would have aided the statesmen in coming to decisions within this strictly limited field. By taking into account the distribution of ships rather than number, and agreeing upon the size and cruising radius of fleets, Japan and the United States could have been reassured about each other's pacific intentions, and Great Britain could have policed her empire without denying the principle of equality of sea-power, upon which the United States insists. But why France and Italy and China? And if these three, why not, too, Brazil and Argentina and Chile? Italy's interest in Pacific Ocean naval arrangements are infinitesimal: Chile's are her whole life. The balance of power between Great Britain and the United States in the Atlantic interests Brazil and Argentina as much as France. But Italy, if naval armaments alone are discussed, is bound to take a stand not to the liking of either France or Great Britain in the Mediterranean. China can say nothing about naval bases without arousing the suspicion of Great Britain, France, and Japan against the United States.
On the other hand, if the object of inviting the three powers who are not serious naval rivals of Great Britain, Japan, and the United States was to open the question of land armaments simultaneously, President Harding has on his hands a new conference of Paris, with all its questions reopened and buzzing like hornets around his devoted head.
France will not listen to any proposals for the disarmament of her own armies and those of Poland, which she controls, unless Great Britain and the United States form an alliance with France to keep Germany territorially where the Treaty of Versailles put her,
and to aid in the collection of the very last penny of the German indemnity France will insist that the United States join in the task of making Germany disarm. France will ask that Mr. Harding present to the Senate for immediate ratification the arms agreement already signed by our representatives at St.-Germain on September 10, 1919. According to this agreement, the contracting parties bind themselves not to sell and to take every possible step to prevent the introduction to certain specified countries of arms received as booty or on their hands after the war. The countries are those which Great Britain and France control politically. The agreement was conceived as a means of getting the rest of the world to connive in keeping African and Asiatic countries in subjection to their European masters and exploiters. The right of asserting and defending our independence we prize above all things. In this right the civil liberties of Anglo-Saxondom rest. But we shall be asked-we have already been asked to deny it to others.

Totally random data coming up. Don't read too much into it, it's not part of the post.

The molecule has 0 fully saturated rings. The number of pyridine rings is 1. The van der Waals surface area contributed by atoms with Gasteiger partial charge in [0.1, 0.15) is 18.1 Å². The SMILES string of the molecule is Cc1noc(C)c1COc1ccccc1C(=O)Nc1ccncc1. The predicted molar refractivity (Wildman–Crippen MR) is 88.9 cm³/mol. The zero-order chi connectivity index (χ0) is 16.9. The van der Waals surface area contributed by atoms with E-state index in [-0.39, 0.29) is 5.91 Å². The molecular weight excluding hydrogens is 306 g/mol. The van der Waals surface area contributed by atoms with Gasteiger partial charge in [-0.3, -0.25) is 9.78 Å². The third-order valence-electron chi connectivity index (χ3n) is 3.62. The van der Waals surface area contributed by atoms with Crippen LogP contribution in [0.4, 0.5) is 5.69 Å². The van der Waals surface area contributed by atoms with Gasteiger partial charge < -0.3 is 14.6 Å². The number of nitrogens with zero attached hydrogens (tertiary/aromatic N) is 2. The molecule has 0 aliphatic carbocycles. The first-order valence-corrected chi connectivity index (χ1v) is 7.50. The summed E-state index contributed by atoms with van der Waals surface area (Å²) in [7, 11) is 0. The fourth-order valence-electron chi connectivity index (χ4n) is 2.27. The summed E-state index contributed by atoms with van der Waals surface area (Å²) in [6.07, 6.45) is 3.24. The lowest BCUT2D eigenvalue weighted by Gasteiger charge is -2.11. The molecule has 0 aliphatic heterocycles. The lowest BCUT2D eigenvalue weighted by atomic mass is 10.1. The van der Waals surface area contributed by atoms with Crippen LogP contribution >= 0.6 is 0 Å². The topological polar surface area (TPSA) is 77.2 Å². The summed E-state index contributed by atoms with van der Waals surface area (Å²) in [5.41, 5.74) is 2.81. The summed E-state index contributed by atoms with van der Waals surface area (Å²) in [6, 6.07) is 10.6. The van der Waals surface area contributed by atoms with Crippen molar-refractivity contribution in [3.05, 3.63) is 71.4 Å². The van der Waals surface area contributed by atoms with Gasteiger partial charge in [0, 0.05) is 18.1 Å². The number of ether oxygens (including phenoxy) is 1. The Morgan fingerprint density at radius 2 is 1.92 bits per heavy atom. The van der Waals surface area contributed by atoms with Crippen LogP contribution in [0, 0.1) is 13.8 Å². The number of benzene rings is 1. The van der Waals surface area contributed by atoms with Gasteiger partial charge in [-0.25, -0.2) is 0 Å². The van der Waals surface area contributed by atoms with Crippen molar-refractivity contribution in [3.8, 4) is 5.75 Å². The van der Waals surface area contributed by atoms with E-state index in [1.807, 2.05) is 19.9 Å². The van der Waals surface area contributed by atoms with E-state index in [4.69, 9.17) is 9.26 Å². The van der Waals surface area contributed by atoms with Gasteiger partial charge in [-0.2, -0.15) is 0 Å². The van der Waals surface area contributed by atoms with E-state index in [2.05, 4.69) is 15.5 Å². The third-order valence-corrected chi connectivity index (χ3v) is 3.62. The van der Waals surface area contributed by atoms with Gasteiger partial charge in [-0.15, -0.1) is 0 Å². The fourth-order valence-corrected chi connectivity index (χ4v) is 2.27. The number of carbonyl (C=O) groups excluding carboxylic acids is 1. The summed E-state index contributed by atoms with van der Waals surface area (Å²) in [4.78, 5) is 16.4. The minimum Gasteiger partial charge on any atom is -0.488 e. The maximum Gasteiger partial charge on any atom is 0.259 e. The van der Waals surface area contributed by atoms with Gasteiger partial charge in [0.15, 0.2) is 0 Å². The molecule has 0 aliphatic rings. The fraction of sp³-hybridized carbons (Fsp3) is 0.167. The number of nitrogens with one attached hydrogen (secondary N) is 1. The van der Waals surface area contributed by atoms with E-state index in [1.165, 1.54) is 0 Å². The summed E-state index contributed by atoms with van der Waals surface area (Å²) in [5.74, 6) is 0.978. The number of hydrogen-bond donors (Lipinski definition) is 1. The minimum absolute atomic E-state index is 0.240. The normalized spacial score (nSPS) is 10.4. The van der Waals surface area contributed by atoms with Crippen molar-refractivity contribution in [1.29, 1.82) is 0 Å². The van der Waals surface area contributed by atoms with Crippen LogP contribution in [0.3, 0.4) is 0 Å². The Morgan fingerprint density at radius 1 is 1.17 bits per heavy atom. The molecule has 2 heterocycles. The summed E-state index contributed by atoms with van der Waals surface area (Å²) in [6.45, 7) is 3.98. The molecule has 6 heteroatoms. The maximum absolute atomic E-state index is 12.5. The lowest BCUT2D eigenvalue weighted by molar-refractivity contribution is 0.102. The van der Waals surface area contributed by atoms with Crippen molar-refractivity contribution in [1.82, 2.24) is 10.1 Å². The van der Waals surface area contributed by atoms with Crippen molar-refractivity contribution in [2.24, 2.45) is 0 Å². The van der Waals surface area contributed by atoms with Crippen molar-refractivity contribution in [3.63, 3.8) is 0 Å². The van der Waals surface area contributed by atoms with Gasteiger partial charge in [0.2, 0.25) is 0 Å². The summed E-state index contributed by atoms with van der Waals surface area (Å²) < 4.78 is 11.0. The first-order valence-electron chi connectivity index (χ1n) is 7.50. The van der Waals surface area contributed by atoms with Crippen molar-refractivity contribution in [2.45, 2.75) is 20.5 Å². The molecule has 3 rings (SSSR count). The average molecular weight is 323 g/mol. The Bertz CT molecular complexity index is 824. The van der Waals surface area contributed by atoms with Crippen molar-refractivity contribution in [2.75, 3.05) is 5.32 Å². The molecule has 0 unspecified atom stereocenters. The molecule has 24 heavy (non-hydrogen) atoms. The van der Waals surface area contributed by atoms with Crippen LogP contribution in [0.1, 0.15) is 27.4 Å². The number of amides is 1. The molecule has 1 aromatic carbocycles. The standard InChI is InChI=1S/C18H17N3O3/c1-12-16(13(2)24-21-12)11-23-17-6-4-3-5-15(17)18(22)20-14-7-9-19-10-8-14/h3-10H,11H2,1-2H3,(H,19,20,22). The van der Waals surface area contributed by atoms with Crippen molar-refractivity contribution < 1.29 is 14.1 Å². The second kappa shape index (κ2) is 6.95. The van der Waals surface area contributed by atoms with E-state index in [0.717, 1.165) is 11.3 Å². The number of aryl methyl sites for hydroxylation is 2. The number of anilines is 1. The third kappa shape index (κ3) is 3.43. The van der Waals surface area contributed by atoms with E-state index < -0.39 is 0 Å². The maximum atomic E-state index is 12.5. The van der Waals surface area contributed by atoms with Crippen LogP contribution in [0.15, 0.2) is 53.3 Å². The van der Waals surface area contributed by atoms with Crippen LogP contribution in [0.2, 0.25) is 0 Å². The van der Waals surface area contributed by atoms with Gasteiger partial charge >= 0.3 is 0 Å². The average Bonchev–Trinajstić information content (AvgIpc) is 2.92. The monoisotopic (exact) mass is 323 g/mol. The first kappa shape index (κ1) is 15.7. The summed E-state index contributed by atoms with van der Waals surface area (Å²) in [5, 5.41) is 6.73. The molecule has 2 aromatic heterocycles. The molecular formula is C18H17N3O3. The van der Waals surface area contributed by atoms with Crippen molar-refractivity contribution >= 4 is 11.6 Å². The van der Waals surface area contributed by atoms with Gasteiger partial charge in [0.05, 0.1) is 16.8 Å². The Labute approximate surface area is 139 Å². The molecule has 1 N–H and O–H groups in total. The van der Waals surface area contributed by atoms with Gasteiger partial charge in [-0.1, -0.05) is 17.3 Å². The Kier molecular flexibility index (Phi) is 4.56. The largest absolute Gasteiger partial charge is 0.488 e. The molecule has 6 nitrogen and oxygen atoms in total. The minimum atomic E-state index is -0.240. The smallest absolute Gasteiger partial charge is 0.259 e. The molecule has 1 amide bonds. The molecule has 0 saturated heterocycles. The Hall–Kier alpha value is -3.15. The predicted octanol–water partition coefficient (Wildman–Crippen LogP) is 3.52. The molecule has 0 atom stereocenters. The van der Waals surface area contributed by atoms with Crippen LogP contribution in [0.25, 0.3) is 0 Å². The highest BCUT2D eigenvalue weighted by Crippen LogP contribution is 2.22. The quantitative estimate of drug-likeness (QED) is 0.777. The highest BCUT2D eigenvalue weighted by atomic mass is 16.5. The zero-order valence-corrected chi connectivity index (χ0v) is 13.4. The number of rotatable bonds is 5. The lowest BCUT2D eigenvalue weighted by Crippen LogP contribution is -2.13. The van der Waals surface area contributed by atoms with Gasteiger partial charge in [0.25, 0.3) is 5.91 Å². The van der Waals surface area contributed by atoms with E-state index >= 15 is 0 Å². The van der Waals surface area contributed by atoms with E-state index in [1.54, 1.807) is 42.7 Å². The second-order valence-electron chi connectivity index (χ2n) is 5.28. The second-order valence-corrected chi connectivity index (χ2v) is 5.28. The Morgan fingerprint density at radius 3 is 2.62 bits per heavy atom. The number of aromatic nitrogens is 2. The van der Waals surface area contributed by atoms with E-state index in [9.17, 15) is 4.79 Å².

Italy's naval and military policies are complicated. As Italy is a growing country, with narrow frontiers, and is becoming highly industrialized, she feels the need of colonies, raw materials, African and Asiatic markets with special privileges such as Great Britain and France enjoy. She fears the Slavs as France fears the Germans, and is hardly ready to trust luck in the future by agreeing cheerfully to limit her armies. On sea Italy aims for the domination of the Mediterranean, and considers it a legitimate aspiration. Judged by the standards other powers set for themselves, Italy's geographical position makes her ambition on the sea reasonable. Both for strategic and